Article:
Ministers meet to discuss corona crisis; cautious optimism on infection rates
Dutch ministers are meeting again on Tuesday morning to discuss the latest developments in the coronavirus crisis, but insiders do not expect any major new measures.
Top of the list of topics is the expansion of the Dutch testing programme and the coming Easter weekend, which is typically one of the busiest in the year in the Netherlands when it comes to tourists.
Despite some pressure on ministers to state they will start to wind down the ‘intelligent lockdown’ after the May school holidays, officials say it is still far too early to present any form of exit strategy.
The number of people dying from coronavirus, hospital admissions and intensive care admissions are all leveling off or declining, which is a positive sign, officials say.
For example, the number of IC patients rose by 25 on Monday, after increases of 25 on Sunday and 36 on Saturday.
‘If this continues, I am very optimistic,’ IC chie Diederik Gommers said at a news conference late on Monday. ‘But I am worried that the numbers could easily mount again to 50 or 80.’
However the peak in IC admissions is expected towards the end of this month and any relaxation in the rules will lead to a new peak, Gommers warns.
The Netherlands now has 2,400 IC beds available, of which some 500 are reserved for non-corona patients. Some 1,409 Dutch residents are now being treated in intensive care, of whom 37 are over the border in Germany.
The current package of measures will remain in force until April 28, and prime minister Mark Rutte said more clarity will be given about extending them by April 21. Schools will remain closed at least until after the May holidays which finish on May 3 or May 10, depending on the region.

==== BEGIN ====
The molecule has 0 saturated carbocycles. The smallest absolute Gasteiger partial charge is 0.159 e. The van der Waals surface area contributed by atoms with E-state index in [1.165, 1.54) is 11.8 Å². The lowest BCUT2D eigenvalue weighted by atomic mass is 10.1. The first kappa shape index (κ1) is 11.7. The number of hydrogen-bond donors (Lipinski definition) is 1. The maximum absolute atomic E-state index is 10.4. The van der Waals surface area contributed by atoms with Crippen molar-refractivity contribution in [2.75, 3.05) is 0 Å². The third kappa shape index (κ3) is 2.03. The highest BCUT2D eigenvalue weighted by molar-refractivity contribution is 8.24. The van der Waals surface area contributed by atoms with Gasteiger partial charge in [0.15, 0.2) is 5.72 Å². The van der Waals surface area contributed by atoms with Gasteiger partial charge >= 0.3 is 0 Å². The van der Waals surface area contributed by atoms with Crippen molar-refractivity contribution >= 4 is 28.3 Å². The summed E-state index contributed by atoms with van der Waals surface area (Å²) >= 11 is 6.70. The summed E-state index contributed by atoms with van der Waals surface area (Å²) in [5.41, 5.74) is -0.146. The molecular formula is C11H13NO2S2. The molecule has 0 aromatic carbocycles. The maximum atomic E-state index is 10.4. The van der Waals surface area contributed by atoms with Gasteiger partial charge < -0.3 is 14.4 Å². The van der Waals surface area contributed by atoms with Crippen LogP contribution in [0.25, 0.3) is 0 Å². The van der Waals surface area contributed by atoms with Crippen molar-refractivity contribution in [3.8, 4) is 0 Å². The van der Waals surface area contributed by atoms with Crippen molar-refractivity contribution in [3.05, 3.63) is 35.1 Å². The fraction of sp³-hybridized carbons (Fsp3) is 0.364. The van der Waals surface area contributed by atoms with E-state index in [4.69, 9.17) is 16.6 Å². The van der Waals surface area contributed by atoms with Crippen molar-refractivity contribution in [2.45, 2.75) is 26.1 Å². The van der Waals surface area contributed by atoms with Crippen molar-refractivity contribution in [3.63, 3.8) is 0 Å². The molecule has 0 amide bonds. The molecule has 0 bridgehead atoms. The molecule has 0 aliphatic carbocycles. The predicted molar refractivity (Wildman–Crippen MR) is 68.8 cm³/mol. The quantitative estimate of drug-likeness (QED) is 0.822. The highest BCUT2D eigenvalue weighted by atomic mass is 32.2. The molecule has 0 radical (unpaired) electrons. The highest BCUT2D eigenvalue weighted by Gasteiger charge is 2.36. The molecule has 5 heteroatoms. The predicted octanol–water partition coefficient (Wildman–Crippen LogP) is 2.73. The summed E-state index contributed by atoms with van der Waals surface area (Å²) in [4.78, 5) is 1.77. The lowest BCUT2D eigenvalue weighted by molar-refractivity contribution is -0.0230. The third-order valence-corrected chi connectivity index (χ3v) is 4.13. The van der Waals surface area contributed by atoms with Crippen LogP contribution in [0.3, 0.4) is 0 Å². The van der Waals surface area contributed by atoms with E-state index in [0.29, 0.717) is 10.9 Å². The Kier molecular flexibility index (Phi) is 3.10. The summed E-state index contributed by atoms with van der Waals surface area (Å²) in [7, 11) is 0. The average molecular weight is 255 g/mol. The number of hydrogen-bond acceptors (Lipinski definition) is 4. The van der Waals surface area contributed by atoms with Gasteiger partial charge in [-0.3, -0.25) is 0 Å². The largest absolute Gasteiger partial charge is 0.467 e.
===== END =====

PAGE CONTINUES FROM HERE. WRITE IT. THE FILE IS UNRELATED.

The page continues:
Hope of a relaxation in the rules is being largely pinned on an increase in the amount of testing in the Netherlands. Capacity is now being quadrupled, although tests will still focus on health service workers. Moves are also underway to up testing for antibodies via mass tests, but this is not yet widespread because of quality concerns.
Health economist Xander Koolman told current affairs programme Nieuwsuur that there are three options open to the government, and that he favours mass testing to trace and isolate everyone with the virus.
‘If you do that well, you will reach a situation where you can open up parts of the country more quickly,’ he said. This, he said, is the best way of limiting economic damage.
Various projects are currently underway to assess the spread of coronavirus in the Netherlands.
The RIVM and blood bank Sanquin are carrying out testing for antibodies, Erasmus University teaching hospital has an ongoing research programme for antibodies and Leiden University is testing patients who come to the hospital for non-corona related reasons, broadcaster NOS said.
The first results from the various projects are due later this month.
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